Buying Service Credit Can Be A Slam Dunk
One of the most consistent requests I receive from new educator clients (as well as other government employees) is to run an analysis to see if it makes sense for them to buy (or repurchase) service credit.
It used to always make sense, but today there are fewer purchase options and in most cases the cost has increased to the point where they would be better off saving in a 403(b). But not always. I still come across situations where it not only makes sense to make the purchase, it would be crazy not to.
I use several different models to determine whether the buyback makes sense, but the easiest to understand is the one that tells the client "how long do I have to live to break even?" Break even being the number of months one would receive income from a pool of money, earning a specific interest rate and that pool becoming exhausted. There is no right number of months, it really depends on the client, but believe it or not, I've come across some service credit purchases that allow the client to make back every dollar in just over four years of retirement, assuming no interest (longer with different interest assumptions).
Recently, I ran a scenario for a client who had already decided against the buyback. I won't give away the state where this plan resides and we'll name my client George. George had less than four years that could be purchased for about $28,000. He thought this to be too much money. However, the annual increase in benefit was just over $7,500. I didn't have to run any numbers to determine this was an incredible deal, but I ran them anyway.
I wanted to see what rate of return George would need if he invested the money on his own and then provided the same income (adjusted for a similar inflation benefit) to himself and lived to about normal life expectancy. Using 86 as normal life expectancy I calculated that George would have needed a return of almost 21% annually (with no fluctuation in that return) to provide the same benefit the buyback of service credit would provide. This became the biggest buyback slam dunk I've ever encountered. Not buying back the service credit would be leaving potentially hundreds of thousands of dollars on the table. Not only was it worth it, but the client should certainly borrow if they didn't have the funds.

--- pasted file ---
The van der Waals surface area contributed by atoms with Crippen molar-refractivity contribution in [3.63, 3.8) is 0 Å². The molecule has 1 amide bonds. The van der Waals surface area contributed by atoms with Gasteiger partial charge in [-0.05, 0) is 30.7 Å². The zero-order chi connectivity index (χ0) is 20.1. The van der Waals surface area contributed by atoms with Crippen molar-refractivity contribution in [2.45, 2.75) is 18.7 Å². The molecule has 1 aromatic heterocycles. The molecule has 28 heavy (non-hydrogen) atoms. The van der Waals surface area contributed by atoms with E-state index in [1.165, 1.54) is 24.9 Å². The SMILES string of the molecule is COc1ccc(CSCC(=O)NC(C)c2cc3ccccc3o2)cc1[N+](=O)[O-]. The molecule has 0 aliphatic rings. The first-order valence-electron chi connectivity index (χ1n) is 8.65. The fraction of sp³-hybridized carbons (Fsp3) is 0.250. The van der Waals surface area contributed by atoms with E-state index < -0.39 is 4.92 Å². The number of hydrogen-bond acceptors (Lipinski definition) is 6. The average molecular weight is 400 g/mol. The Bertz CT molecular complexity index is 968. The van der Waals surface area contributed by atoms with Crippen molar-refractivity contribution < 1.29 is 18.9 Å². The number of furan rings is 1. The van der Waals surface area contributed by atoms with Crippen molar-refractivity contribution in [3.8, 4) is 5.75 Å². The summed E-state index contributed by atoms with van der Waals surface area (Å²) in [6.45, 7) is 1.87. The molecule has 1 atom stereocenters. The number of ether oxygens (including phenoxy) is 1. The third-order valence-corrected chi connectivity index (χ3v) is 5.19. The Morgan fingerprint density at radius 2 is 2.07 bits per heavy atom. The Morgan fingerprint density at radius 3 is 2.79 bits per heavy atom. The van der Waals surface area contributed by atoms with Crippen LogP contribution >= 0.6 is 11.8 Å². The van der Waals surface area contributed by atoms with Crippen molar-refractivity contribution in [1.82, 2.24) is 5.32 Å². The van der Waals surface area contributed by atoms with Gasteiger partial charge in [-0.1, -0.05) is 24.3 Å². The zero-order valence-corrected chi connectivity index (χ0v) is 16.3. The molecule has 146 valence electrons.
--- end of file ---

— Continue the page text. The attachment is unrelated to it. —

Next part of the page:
I should state that I rarely run into these "slam dunk" service credit purchases anymore and when I do they are usually of the "repurchase" variety - meaning the client had taken money out of the system many, many years ago and is eligible to re-purchase those years. Normally, when a person takes a distribution of their defined benefit balance after leaving an employer, it is only their own contributions plus earnings that they receive - not the employer contributions. So when they ask to repurchase the credit, they have the employer contributions restored, lowering the cost of the buyback.
Buying service credit can be a smart idea, even if the payback period or internal rate of return is not great. But generally I like to see a payback period under 12 - 15 years (depending on if it's a single life or joint life) and an internal rate of return to average life expectancy over 5%. Client risk profile is very important in this decision, so my numbers will vary with the client.
If you are eligible to repurchase past service credit, you should look into it. If you are eligible to purchase years of service credit for which you were eligible, but didn't work - get the data and have someone run the numbers. While "airtime" is becoming more rare and not usually worth it anyway, you might also look to see if it makes sense for you.
Be careful who you ask to run the calculation, a product salesperson has a vested interest in you NOT doing the buyback. A buyback can be like found money, don't leave it on the table.
Scott Dauenhauer CFP, MSFP, AIF